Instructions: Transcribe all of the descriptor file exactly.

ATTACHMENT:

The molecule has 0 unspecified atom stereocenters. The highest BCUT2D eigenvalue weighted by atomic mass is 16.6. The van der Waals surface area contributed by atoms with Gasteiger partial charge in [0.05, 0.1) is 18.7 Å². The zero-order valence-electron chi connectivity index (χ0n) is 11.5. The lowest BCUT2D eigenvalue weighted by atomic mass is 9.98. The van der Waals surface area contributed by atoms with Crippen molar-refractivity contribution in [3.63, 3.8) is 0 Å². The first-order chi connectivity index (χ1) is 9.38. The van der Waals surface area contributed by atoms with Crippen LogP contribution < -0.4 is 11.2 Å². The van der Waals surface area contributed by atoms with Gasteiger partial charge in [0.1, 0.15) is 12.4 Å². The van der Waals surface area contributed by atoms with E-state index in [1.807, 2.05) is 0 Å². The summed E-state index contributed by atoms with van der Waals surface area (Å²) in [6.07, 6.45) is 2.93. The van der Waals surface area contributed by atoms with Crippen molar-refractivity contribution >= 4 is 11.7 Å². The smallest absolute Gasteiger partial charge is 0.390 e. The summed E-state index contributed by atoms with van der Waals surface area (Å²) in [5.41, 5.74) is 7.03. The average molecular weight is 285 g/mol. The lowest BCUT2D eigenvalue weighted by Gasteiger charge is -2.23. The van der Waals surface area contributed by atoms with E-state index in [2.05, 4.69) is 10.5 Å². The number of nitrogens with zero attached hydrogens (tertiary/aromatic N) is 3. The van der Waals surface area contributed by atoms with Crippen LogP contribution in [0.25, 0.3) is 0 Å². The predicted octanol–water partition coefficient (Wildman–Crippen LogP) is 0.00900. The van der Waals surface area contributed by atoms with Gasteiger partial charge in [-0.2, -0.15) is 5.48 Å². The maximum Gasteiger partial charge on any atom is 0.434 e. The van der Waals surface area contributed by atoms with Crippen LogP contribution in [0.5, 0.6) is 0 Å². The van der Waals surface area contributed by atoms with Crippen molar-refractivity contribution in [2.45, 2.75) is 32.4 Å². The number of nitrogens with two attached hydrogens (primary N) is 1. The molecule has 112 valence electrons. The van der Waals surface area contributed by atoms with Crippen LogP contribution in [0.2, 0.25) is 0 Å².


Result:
The molecule has 0 unspecified atom stereocenters. The highest BCUT2D eigenvalue weighted by atomic mass is 16.6. The van der Waals surface area contributed by atoms with Gasteiger partial charge in [0.05, 0.1) is 18.7 Å². The zero-order valence-electron chi connectivity index (χ0n) is 11.5. The lowest BCUT2D eigenvalue weighted by atomic mass is 9.98. The van der Waals surface area contributed by atoms with Crippen molar-refractivity contribution in [3.63, 3.8) is 0 Å². The first-order chi connectivity index (χ1) is 9.38. The van der Waals surface area contributed by atoms with Crippen LogP contribution < -0.4 is 11.2 Å². The van der Waals surface area contributed by atoms with Gasteiger partial charge in [0.1, 0.15) is 12.4 Å². The van der Waals surface area contributed by atoms with E-state index in [1.807, 2.05) is 0 Å². The summed E-state index contributed by atoms with van der Waals surface area (Å²) in [6.07, 6.45) is 2.93. The van der Waals surface area contributed by atoms with Crippen molar-refractivity contribution >= 4 is 11.7 Å². The smallest absolute Gasteiger partial charge is 0.390 e. The summed E-state index contributed by atoms with van der Waals surface area (Å²) in [5.41, 5.74) is 7.03. The average molecular weight is 285 g/mol. The lowest BCUT2D eigenvalue weighted by Gasteiger charge is -2.23. The van der Waals surface area contributed by atoms with E-state index in [2.05, 4.69) is 10.5 Å². The number of nitrogens with zero attached hydrogens (tertiary/aromatic N) is 3. The van der Waals surface area contributed by atoms with Crippen LogP contribution in [0.25, 0.3) is 0 Å². The predicted octanol–water partition coefficient (Wildman–Crippen LogP) is 0.00900. The van der Waals surface area contributed by atoms with Gasteiger partial charge in [-0.2, -0.15) is 5.48 Å². The maximum Gasteiger partial charge on any atom is 0.434 e. The van der Waals surface area contributed by atoms with Crippen LogP contribution in [0.5, 0.6) is 0 Å². The van der Waals surface area contributed by atoms with Crippen molar-refractivity contribution in [2.45, 2.75) is 32.4 Å². The number of nitrogens with two attached hydrogens (primary N) is 1. The molecule has 112 valence electrons. The van der Waals surface area contributed by atoms with Crippen LogP contribution in [0.2, 0.25) is 0 Å².